# 3.10] What are simple experiments to demonstrate chaos? (nonlinear science)

## Description

This article is from the Nonlinear Science FAQ, by James D. Meiss jdm@boulder.colorado.edu with numerous contributions by
others.

# 3.10] What are simple experiments to demonstrate chaos? (nonlinear science)

There are many "chaos toys" on the market. Most consist of some sort of

pendulum that is forced by an electromagnet. One can of course build a simple

double pendulum to observe beautiful chaotic behavior see

http://quasar.mathstat.uottawa.ca/~selinger/lagrange/doublependulum.html

Experimental Pendulum Designs

http://www.maths.tcd.ie/~plynch/SwingingSpring/doublependulum.html Java

Applet

http://monet.physik.unibas.ch/~elmer/pendulum/ Java Applets Pendulum Lab

My favorite double pendulum consists of two identical planar pendula, so that

you can demonstrate sensitive dependence [2.10], for a Java applet simulation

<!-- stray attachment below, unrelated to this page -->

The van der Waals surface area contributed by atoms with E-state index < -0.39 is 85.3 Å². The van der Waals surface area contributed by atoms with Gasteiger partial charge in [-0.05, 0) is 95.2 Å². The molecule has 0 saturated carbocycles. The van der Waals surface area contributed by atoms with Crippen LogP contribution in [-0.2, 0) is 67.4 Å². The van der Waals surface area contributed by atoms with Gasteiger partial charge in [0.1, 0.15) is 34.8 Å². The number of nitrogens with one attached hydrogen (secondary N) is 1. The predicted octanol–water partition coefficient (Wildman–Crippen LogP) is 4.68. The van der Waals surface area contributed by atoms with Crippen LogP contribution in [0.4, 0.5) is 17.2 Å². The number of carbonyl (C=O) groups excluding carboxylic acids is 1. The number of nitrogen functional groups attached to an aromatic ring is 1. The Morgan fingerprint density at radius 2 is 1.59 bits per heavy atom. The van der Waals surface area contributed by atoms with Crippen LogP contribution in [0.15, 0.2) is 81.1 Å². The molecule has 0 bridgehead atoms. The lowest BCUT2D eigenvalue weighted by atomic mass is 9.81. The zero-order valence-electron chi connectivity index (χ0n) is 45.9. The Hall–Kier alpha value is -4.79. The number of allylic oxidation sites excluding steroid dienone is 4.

see http://www.cs.mu.oz.au/~mkwan/pendulum/pendulum.html. Another cute toy is

the "Space Circle" that you can find in many airport gift shops. This is

discussed in the article:

A. Wolf & T. Bessoir, Diagnosing Chaos in the Space Circle, Physica 50D,

1991.

One of the simplest chemical systems that shows chaos is the Belousov-

Zhabotinsky reaction. The book by Strogatz [4.1] has a good introduction to

this subject,. For the recipe see

http://www.ux.his.no/~ruoff/BZ_Phenomenology.html. Chemical chaos is modeled

(in a generic sense) by the "Brusselator" system of differential equations.

See

Nicolis, Gregoire & Prigogine, (1989) Exploring Complexity: An

Introduction W. H. Freeman

The Chaotic waterwheel, while not so simple to build, is an exact realization

of Lorenz famous equations. This is nicely discussed in Strogatz book [4.1] as

well.

Billiard tables can exhibit chaotic motion, see

http://www.maa.org/mathland/mathland_3_3.html, though it might be hard to see

this next time you are in a bar, since a rectangular table is not chaotic!

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